• Many assisted living facilities have special units that are designed to keep seniors safe, especially when they start to wander or become violent.
  • Loved ones of patients who experience sundowner’s syndrome can rest assured their loved ones are being cared for and looked after accordingly. This can help improve the quality of their lives and their ability to be there for their loved ones.
  • Families of patients with sundowner’s are spared from making any in-home modifications that can help warrant their loved one’s safety. Also, assisted living facilities are designed with the comfort and safety of their elderly residents in mind, so you are assured they are taken care.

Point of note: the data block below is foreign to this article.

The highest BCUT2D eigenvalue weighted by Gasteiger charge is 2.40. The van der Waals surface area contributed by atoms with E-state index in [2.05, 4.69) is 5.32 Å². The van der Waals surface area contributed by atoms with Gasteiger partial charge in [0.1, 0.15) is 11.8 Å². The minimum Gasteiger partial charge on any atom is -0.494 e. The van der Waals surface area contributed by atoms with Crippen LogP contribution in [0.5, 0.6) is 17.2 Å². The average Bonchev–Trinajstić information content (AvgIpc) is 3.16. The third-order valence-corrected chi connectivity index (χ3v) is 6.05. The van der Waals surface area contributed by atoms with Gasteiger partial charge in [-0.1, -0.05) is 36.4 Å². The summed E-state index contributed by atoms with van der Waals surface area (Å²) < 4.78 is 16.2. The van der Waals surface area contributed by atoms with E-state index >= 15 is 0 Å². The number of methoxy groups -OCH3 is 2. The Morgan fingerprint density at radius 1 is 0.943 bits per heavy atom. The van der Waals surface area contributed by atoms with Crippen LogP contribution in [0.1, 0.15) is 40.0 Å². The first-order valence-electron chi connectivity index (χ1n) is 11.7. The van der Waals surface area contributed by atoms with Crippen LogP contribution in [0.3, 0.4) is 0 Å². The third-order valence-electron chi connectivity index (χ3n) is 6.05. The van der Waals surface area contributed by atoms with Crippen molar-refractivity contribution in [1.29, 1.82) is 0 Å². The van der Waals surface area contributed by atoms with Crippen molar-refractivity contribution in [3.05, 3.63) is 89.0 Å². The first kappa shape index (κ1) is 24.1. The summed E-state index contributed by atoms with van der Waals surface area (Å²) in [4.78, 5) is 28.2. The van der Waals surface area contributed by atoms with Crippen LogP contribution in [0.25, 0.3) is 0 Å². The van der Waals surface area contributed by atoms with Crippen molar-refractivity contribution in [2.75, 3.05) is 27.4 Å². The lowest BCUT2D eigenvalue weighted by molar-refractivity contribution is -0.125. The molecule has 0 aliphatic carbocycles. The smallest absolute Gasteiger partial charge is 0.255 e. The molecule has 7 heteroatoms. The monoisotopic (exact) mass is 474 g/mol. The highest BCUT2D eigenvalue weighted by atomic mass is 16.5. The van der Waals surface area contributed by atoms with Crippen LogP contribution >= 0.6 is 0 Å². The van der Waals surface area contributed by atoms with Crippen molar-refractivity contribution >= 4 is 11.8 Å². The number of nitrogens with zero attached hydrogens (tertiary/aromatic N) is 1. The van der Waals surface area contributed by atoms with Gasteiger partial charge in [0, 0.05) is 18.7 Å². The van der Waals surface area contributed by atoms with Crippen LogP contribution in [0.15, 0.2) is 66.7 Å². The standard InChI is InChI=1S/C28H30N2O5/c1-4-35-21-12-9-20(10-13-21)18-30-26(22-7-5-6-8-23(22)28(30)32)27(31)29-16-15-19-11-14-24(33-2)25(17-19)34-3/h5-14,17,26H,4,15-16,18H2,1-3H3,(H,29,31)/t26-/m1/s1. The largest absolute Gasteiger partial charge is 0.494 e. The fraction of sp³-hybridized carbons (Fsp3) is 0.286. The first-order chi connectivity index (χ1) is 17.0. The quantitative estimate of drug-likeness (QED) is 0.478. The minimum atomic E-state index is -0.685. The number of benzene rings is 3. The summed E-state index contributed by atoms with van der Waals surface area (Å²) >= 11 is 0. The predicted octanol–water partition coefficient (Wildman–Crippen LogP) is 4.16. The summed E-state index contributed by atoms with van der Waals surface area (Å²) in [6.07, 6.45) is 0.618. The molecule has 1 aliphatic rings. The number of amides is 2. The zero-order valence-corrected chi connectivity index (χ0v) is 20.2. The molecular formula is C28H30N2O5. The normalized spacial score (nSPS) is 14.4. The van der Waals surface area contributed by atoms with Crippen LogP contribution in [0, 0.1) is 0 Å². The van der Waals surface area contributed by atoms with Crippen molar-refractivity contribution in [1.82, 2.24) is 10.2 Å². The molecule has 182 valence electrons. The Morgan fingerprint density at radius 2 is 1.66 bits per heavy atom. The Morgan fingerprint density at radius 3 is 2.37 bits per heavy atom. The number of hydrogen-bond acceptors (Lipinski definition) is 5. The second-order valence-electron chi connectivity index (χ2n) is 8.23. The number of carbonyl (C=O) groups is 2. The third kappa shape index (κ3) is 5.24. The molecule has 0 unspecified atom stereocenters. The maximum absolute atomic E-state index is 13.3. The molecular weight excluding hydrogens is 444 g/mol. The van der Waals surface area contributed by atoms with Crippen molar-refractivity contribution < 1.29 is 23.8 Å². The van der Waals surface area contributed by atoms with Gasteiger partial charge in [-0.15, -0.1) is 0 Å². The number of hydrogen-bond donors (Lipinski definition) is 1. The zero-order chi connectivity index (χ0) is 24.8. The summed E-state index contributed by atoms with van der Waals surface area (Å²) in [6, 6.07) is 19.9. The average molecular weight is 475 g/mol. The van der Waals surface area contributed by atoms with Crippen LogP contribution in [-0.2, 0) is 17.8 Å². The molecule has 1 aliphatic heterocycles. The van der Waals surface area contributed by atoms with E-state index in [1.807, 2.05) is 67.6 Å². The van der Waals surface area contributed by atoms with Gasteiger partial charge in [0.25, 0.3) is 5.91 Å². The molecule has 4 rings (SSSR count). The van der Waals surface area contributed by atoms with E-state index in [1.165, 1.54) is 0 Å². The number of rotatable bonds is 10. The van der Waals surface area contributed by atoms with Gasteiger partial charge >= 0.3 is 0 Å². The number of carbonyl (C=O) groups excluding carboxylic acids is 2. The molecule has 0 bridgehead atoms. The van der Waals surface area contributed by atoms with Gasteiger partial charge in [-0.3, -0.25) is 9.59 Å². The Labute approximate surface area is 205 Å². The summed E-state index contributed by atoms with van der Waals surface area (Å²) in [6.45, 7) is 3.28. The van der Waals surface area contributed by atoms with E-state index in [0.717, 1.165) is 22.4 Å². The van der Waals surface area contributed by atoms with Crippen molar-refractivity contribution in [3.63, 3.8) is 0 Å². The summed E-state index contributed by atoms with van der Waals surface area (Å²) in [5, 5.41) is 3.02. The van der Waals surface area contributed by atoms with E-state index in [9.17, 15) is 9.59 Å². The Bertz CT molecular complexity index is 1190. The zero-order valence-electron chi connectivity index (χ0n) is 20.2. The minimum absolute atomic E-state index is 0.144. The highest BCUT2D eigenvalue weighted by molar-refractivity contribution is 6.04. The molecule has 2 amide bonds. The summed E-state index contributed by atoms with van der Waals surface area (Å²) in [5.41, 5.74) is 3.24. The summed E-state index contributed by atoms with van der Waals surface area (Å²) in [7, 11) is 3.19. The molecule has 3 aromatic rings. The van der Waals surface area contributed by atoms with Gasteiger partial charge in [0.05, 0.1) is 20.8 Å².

Final Thoughts

Sundowner’s syndrome occurs in older adults and can lead to hallucination, confusion, sleep disorders, and frequent bouts of yelling or crying, among other things. Managing the symptoms is vital to ensure they are kept safe at all times.

If you notice signs of sundowner’s syndrome in your loved one, speak with a doctor immediately so you will be given guidance on how to manage the situation accordingly.

About the Author

Melissa Andrews is the Content Marketing Strategist for Paradise Living Centers, an assisted living center for seniors with locations in Paradise Valley and Phoenix, Arizona. In her spare time, she enjoys cooking and going on hiking trips with her siblings and cousins.